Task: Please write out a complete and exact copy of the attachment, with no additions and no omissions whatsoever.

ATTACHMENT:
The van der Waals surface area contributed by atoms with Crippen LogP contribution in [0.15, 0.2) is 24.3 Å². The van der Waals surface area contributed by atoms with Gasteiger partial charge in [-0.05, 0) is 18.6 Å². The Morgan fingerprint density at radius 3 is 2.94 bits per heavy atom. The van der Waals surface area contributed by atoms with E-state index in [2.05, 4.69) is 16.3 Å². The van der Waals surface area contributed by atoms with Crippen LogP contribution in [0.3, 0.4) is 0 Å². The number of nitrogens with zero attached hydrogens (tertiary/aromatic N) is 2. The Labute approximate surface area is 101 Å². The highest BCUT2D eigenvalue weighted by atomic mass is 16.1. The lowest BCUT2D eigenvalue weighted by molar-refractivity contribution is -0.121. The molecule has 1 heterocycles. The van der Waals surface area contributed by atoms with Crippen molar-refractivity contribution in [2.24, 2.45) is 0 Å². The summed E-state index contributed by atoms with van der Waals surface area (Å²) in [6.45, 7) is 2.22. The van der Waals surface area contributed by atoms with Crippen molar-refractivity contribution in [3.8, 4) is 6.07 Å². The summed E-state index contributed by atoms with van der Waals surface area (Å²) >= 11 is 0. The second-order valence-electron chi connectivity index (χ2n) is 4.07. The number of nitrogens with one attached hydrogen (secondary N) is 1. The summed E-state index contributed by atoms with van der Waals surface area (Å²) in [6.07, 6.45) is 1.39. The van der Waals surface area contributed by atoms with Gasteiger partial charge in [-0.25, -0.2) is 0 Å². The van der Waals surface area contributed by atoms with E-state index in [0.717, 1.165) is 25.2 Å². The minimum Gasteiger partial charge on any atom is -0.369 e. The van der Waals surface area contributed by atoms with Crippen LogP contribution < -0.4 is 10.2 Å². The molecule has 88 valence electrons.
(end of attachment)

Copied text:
The van der Waals surface area contributed by atoms with Crippen LogP contribution in [0.15, 0.2) is 24.3 Å². The van der Waals surface area contributed by atoms with Gasteiger partial charge in [-0.05, 0) is 18.6 Å². The Morgan fingerprint density at radius 3 is 2.94 bits per heavy atom. The van der Waals surface area contributed by atoms with E-state index in [2.05, 4.69) is 16.3 Å². The van der Waals surface area contributed by atoms with Crippen LogP contribution in [0.3, 0.4) is 0 Å². The number of nitrogens with zero attached hydrogens (tertiary/aromatic N) is 2. The Labute approximate surface area is 101 Å². The highest BCUT2D eigenvalue weighted by atomic mass is 16.1. The lowest BCUT2D eigenvalue weighted by molar-refractivity contribution is -0.121. The molecule has 1 heterocycles. The van der Waals surface area contributed by atoms with Crippen molar-refractivity contribution in [2.24, 2.45) is 0 Å². The summed E-state index contributed by atoms with van der Waals surface area (Å²) in [6.45, 7) is 2.22. The van der Waals surface area contributed by atoms with Crippen molar-refractivity contribution in [3.8, 4) is 6.07 Å². The summed E-state index contributed by atoms with van der Waals surface area (Å²) >= 11 is 0. The second-order valence-electron chi connectivity index (χ2n) is 4.07. The number of nitrogens with one attached hydrogen (secondary N) is 1. The summed E-state index contributed by atoms with van der Waals surface area (Å²) in [6.07, 6.45) is 1.39. The van der Waals surface area contributed by atoms with Gasteiger partial charge in [-0.25, -0.2) is 0 Å². The van der Waals surface area contributed by atoms with E-state index in [0.717, 1.165) is 25.2 Å². The minimum Gasteiger partial charge on any atom is -0.369 e. The van der Waals surface area contributed by atoms with Crippen LogP contribution < -0.4 is 10.2 Å². The molecule has 88 valence electrons.